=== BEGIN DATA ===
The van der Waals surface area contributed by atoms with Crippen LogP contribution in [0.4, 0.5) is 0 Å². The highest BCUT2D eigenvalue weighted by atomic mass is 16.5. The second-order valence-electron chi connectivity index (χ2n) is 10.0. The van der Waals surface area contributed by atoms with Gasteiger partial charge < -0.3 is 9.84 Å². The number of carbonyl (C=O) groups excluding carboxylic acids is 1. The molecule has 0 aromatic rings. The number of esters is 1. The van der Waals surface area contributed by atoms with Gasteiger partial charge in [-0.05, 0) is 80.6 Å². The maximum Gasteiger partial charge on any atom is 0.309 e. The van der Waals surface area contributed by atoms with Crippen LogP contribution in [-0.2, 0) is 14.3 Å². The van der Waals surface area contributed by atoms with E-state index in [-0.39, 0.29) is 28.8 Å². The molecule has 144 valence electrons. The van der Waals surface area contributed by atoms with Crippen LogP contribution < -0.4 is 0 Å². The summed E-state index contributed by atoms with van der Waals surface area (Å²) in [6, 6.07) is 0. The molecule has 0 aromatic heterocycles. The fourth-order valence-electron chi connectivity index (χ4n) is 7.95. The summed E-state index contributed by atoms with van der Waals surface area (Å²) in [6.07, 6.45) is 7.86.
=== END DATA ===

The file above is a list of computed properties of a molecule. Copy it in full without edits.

The van der Waals surface area contributed by atoms with Crippen LogP contribution in [0.4, 0.5) is 0 Å². The highest BCUT2D eigenvalue weighted by atomic mass is 16.5. The second-order valence-electron chi connectivity index (χ2n) is 10.0. The van der Waals surface area contributed by atoms with Gasteiger partial charge < -0.3 is 9.84 Å². The number of carbonyl (C=O) groups excluding carboxylic acids is 1. The molecule has 0 aromatic rings. The number of esters is 1. The van der Waals surface area contributed by atoms with Gasteiger partial charge in [-0.05, 0) is 80.6 Å². The maximum Gasteiger partial charge on any atom is 0.309 e. The van der Waals surface area contributed by atoms with Crippen LogP contribution in [-0.2, 0) is 14.3 Å². The van der Waals surface area contributed by atoms with E-state index in [-0.39, 0.29) is 28.8 Å². The molecule has 144 valence electrons. The van der Waals surface area contributed by atoms with Crippen LogP contribution < -0.4 is 0 Å². The summed E-state index contributed by atoms with van der Waals surface area (Å²) in [6, 6.07) is 0. The molecule has 0 aromatic heterocycles. The fourth-order valence-electron chi connectivity index (χ4n) is 7.95. The summed E-state index contributed by atoms with van der Waals surface area (Å²) in [6.07, 6.45) is 7.86.